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In 2021, More States and More Mandates for E-Verify

January 20, 2021

E-Verify is an electronic employment verification program through which employers may confirm the work eligibility of their employees to work in the United States. Although E-Verify started as a voluntary program, except for federal contractors, it has become mandatory for many employers in several states. This year expands the list of states requiring some or all employers to use the web-based system and adds to the ever-growing list of state mandates. Here is a breakdown of the 2021 requirements:

  • States that require all or most employers to use E-Verify: Alabama, Arizona, Georgia, Mississippi, North Carolina, South Carolina, Tennessee, and Utah
  • Public employers and/or contractors with the state: Florida, Indiana, Missouri, Nebraska, Oklahoma, Pennsylvania, and Texas
  • Public employers only: Idaho and Virginia
  • States with local municipality E-Verify requirements: Michigan, New York, Oregon, and Washington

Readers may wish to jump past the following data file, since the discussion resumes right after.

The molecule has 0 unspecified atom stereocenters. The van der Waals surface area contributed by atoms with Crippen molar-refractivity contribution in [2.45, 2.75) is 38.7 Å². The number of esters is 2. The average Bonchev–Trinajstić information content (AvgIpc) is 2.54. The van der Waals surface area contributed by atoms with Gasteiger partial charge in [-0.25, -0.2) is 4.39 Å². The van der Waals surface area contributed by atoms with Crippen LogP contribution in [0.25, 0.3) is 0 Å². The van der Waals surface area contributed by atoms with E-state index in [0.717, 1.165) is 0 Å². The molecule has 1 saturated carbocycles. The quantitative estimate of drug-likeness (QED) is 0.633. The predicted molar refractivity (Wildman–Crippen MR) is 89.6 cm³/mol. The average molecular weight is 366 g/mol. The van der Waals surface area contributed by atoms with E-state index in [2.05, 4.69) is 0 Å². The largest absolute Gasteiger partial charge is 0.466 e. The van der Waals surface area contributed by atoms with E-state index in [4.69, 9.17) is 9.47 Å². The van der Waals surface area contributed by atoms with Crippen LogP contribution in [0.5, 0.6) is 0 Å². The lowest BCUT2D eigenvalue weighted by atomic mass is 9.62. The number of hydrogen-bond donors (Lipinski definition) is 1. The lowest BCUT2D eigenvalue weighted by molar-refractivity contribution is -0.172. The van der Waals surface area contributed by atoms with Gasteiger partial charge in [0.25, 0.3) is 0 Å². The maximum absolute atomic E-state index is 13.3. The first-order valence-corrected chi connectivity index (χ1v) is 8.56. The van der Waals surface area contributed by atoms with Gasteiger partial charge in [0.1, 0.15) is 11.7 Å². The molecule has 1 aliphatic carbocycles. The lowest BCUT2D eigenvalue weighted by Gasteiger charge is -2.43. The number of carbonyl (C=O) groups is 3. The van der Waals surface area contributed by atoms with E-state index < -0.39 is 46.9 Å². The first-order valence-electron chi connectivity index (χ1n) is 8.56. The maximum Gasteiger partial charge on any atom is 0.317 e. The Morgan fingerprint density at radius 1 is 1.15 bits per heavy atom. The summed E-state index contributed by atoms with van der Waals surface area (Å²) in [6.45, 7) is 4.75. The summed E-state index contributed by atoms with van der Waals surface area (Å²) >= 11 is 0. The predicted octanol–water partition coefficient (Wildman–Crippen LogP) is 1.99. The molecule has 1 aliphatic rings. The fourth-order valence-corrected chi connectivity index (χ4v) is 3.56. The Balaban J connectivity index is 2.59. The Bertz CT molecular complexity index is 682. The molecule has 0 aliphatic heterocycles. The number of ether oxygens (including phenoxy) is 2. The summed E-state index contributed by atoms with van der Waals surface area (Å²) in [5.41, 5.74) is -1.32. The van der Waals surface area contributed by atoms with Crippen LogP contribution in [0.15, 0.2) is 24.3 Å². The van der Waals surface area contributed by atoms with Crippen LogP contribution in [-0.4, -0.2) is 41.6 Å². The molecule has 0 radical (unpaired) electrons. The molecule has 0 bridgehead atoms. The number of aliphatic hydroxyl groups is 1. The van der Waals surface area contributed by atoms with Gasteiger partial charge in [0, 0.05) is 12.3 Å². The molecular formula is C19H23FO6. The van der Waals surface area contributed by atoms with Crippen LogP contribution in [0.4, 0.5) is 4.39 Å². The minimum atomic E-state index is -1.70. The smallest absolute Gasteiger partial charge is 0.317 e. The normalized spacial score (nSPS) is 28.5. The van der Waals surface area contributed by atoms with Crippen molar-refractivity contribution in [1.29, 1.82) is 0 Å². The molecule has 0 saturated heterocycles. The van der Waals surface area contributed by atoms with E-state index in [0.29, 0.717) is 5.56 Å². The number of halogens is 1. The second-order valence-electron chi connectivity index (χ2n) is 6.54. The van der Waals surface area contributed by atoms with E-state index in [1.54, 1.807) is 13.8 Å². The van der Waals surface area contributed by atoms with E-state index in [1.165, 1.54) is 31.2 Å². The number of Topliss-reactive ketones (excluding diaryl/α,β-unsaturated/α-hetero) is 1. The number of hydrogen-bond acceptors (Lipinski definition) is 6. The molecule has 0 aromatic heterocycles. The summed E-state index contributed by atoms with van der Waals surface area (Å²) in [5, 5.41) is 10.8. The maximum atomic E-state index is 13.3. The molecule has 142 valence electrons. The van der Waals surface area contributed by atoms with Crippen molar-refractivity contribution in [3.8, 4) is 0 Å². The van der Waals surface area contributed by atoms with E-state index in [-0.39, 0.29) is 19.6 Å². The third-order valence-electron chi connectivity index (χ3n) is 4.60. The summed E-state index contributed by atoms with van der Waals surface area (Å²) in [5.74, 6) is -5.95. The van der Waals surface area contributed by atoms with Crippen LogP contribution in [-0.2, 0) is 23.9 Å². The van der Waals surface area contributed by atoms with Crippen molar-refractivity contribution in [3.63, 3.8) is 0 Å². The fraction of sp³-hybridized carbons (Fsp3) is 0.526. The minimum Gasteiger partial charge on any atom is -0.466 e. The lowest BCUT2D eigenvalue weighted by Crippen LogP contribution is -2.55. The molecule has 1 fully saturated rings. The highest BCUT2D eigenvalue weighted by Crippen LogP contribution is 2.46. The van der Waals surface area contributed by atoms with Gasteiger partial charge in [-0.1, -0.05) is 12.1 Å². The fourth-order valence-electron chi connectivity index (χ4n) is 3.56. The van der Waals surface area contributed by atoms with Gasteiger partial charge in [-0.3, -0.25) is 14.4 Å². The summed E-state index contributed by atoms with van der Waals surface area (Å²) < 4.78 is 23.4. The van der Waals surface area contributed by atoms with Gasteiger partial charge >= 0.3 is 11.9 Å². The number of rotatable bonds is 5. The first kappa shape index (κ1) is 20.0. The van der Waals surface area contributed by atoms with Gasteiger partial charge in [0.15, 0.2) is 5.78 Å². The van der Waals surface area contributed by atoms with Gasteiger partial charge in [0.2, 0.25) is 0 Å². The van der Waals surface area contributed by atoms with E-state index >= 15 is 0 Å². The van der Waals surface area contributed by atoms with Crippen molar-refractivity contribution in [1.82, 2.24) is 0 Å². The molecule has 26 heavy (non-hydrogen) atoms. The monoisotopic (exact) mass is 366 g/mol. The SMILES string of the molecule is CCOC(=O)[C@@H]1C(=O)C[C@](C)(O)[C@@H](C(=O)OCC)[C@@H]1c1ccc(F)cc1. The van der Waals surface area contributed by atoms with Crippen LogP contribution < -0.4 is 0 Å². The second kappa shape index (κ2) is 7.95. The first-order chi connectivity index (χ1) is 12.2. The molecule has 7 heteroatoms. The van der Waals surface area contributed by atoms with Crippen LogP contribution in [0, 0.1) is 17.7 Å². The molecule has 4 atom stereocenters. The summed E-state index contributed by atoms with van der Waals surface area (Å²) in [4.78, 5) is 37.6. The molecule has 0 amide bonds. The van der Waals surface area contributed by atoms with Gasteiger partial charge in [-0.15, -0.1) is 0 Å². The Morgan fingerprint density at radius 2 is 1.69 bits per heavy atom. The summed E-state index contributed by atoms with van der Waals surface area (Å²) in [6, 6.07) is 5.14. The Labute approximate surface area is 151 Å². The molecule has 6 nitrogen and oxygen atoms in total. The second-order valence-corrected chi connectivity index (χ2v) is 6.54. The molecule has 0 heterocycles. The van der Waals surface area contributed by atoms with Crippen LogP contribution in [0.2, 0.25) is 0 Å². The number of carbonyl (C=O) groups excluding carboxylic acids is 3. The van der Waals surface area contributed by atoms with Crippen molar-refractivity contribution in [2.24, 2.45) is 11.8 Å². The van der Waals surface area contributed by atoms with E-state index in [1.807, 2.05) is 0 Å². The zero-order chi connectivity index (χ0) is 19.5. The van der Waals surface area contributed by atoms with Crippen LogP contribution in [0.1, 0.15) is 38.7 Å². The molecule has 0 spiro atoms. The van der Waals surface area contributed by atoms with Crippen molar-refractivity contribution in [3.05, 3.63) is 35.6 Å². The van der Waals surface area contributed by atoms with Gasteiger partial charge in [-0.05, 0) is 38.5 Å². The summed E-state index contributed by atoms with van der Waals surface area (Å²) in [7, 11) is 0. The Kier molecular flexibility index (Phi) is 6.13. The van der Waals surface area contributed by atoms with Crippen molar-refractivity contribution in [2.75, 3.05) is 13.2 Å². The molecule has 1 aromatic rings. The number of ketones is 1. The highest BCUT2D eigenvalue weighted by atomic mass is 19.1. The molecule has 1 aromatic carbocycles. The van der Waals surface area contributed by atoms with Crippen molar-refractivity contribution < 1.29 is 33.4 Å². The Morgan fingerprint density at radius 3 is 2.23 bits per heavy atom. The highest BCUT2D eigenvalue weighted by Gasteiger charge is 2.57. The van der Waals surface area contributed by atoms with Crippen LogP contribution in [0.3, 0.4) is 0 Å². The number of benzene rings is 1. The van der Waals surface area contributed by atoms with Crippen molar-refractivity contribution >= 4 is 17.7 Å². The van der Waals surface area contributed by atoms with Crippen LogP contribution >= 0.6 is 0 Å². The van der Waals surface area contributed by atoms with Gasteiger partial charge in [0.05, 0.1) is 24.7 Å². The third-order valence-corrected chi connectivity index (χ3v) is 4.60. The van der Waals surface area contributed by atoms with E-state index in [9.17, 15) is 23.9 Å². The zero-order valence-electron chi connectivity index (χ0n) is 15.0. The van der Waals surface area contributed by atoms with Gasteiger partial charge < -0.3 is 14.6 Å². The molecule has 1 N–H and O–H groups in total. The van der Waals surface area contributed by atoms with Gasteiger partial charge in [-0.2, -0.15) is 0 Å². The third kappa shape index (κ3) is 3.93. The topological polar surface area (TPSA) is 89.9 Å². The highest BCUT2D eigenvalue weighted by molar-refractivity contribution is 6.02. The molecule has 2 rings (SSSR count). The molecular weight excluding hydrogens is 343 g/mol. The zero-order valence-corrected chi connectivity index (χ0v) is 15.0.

• State contractors only: Colorado, Louisiana, and Minnesota

Florida joins the list of states in 2021 with a new E-Verify requirement. Beginning January 1, every public employer, as well as contractors and subcontractors working on public projects, must enroll in and begin to use E-Verify to confirm the eligibility of all new employees. Private employers are not required to use E-Verify unless they have a contract with a public employer or if they apply to receive taxpayer-funded incentives through the Florida Department of Economic Opportunity.  

Additionally, Florida modified the Federal Form I-9 retention rule for private employers if they do not use E-Verify. The federal retention rule requires that Form I-9s, along with copies of documents used to complete them, must be maintained for three years from the date of hire or one year from the date of termination, whichever is later. Private employers who do not use E-Verify must maintain copies of the documents used to complete Form I-9 for three years. 

E-Verify requirements differ from state to state, so it is important to know and understand the rules in every state where your company does business. 

If you would like further information or need additional assistance on this or any other matter, please contact the Nexsen Pruet Employment & Labor Law group.

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